Ask anyone, I’m a Christmas nut. I’m that annoying guy who starts listening to Christmas music in October and has a Christmas countdown on his phone so he always knows exactly how far away the most wonderful time of the year is. I tell people “Merry Christmas” every chance I get starting with the day after Thanksgiving. Sometimes they say it back, sometimes they say “Happy Holidays”, sometimes I’ll get a response related to another specific holiday, and sometimes they say nothing back at all. The response makes no difference to me. The intent is what matters. My intent is to spread a little cheer while acknowledging that my thoughts, my beliefs and I are not the only things existing on this planet, Christmas is not the only holiday in December, and Starbucks red cups are not a subliminal nor purposeful attack on anyone. If you think otherwise, you’re just kidding yourself.

Merry Christmas and Happy Holidays!

Midweek Music 10.28.15

“Breathe” | The Brilliance

I sigh a lot. I find it is the quickest and easiest way to deal with stress. Not that I lead an overly stressful life but while working in ministry brings its many rewards, it certainly brings its fair share of stress and frustration.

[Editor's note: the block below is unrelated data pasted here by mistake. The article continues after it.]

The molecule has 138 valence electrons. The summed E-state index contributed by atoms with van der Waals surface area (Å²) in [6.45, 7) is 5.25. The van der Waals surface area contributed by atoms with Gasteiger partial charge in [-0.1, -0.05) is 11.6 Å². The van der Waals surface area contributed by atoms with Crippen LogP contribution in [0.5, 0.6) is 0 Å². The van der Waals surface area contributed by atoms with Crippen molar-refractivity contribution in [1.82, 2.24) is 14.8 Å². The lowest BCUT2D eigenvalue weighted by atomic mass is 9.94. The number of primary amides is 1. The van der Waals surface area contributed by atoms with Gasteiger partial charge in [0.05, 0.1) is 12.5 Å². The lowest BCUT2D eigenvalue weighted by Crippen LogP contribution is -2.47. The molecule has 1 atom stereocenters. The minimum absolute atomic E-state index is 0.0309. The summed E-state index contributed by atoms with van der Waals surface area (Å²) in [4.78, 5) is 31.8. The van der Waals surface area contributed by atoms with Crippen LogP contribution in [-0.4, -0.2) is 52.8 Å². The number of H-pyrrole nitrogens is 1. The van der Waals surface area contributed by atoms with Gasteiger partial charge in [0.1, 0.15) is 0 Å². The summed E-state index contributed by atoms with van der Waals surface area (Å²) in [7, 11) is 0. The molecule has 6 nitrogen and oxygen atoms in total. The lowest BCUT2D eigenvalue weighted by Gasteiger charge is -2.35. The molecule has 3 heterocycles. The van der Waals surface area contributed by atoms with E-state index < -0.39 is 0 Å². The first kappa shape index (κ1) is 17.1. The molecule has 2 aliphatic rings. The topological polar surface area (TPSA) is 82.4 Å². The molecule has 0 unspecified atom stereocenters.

Sometimes I’ll be working around other people, none of us talking, just working. I’ll be working on worship planning or scheduling or designing or formatting or any of the other things that serve me a large dose of fulfillment with a side of frustration and I’ll take a deep, audible breath in, hold if for just a second or two and then audibly exhale out my stress. Sometimes in those moments where I am holding the breath, without actually uttering a word, I’ll think to myself, “Lord, restore me”.

I heard this song for the first time earlier this year. This song is the perfect representation of those little 5 second “sigh-moments” I have throughout the day. In those 5 seconds, I take all the built up stress and frustration, I inhale as much as I can, I dwell on God and His renewal, and exhale my problems. It’s my 5 second interaction with God asking Him to breathe life on me again.

I’ve gotten to where those moments don’t just happen, I need them. I depend on them. I would probably, in complete honesty, quit ministry without them. And it’s good that I have this dependency on those moments because in those moments, I abandon myself and re-learn just how in need of God’s renewal I am. I need God’s breath, God’s love, God’s life, God’s spirit to take over where I am unable. If I sigh around you, it’s okay. I’m not sad or upset, I’m just having a moment and lesson that I think all of us need every now and again.

Oh, Spirit of God
Here with us now, giving us life again
Breathe, breathe on us now
Fill us with Your love
Send us with Your power
Spirit of God


I’ve created a playlist on Spotify featuring all the songs from Midweek Music, feel free to follow it along with the posts.